Friday, February 24, 2012

Does Increased Financial Aid Lead to Higher Tuition?

Former Education Secretary William Bennett said yes. However the empirical evidence is mixed.

Below is the summary of a recent study. However, the study concludes (p.24) that in the case of law schools, the Bennett hypothesis is correct. But in the case of law schools, I am not sure that the  study’s assumptions are correct.

The original Bennett Hypothesis held that increases in financial aid will lead to higher tuition, but the empirical evidence testing the hypothesis is inconclusive. The next generation of the concept, Bennett Hypothesis 2.0, adds three refinements.

 1. All Aid is Not Created Equal

 2. Selectivity, Tuition Caps, and Price Discrimination are Important

 3. Don’t Ignore the Dynamic Story

 These three refinements not only help explain the mixed empirical evidence, but also provide a better understanding of the relationship between financial aid and tuition. While the first two refinements weaken the link between the two (lessening our concern about Bennett Hypothesis 2.0), the third refinement strengthens the link, implying that we should almost always be concerned about financial aid leading to higher tuition.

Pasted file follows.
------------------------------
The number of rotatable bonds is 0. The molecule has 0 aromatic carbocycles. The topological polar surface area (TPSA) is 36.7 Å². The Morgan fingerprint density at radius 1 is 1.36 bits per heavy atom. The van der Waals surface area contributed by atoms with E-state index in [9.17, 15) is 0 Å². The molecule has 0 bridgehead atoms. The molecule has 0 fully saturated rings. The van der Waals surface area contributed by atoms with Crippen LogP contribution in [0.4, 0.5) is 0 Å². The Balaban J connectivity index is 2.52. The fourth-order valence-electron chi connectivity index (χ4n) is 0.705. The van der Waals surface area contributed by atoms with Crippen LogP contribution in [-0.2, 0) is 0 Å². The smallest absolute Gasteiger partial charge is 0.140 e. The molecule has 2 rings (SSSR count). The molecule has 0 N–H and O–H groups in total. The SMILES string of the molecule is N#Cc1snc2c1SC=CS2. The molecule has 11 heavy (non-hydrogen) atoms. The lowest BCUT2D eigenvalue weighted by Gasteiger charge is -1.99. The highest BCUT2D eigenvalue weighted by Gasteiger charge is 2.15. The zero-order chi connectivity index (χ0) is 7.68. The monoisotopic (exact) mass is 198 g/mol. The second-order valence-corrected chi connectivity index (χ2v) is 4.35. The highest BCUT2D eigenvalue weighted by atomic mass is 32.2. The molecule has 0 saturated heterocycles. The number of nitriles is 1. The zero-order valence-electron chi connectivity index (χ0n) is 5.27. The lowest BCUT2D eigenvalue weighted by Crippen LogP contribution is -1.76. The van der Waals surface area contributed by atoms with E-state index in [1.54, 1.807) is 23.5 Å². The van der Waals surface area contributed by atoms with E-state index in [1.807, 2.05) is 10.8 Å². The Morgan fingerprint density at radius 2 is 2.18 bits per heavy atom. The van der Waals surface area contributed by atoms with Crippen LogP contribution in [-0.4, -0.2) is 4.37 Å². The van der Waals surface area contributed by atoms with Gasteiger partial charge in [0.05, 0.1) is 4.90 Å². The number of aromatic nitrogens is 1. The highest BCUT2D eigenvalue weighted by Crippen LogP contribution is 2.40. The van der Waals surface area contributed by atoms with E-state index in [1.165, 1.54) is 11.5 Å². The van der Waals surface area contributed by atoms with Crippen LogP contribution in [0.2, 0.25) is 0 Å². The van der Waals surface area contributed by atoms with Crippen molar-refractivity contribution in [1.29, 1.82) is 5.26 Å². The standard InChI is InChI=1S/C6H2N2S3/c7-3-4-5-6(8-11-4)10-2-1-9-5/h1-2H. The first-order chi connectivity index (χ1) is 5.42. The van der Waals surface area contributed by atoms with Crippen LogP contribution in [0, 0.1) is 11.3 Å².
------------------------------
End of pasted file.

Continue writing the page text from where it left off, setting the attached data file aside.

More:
Given the current structure of the higher education system, Bennett Hypothesis 2.0 implies that the government will always be fighting a losing battle to increase access to college or improve college affordability since “additional government [financial aid] funds keep providing revenues that, under the current incentive system, increase costs.”54 As higher financial aid pushes costs higher, it inevitably puts upward pressure on tuition. Higher tuition, of course, reduces college affordability, leading to calls for more financial aid, setting the vicious cycle in motion all over again.

Bennett Hypothesis 2.0 exacerbates rather than causes out of control spending by colleges, the ultimate cause of which is Bowen’s Rule. Nevertheless, that is no excuse for ill-designed financial aid programs to pour fuel the fire. As Bennett noted:

“Federal student aid policies do not cause college price inflation, but there is little doubt that they help make it possible.”


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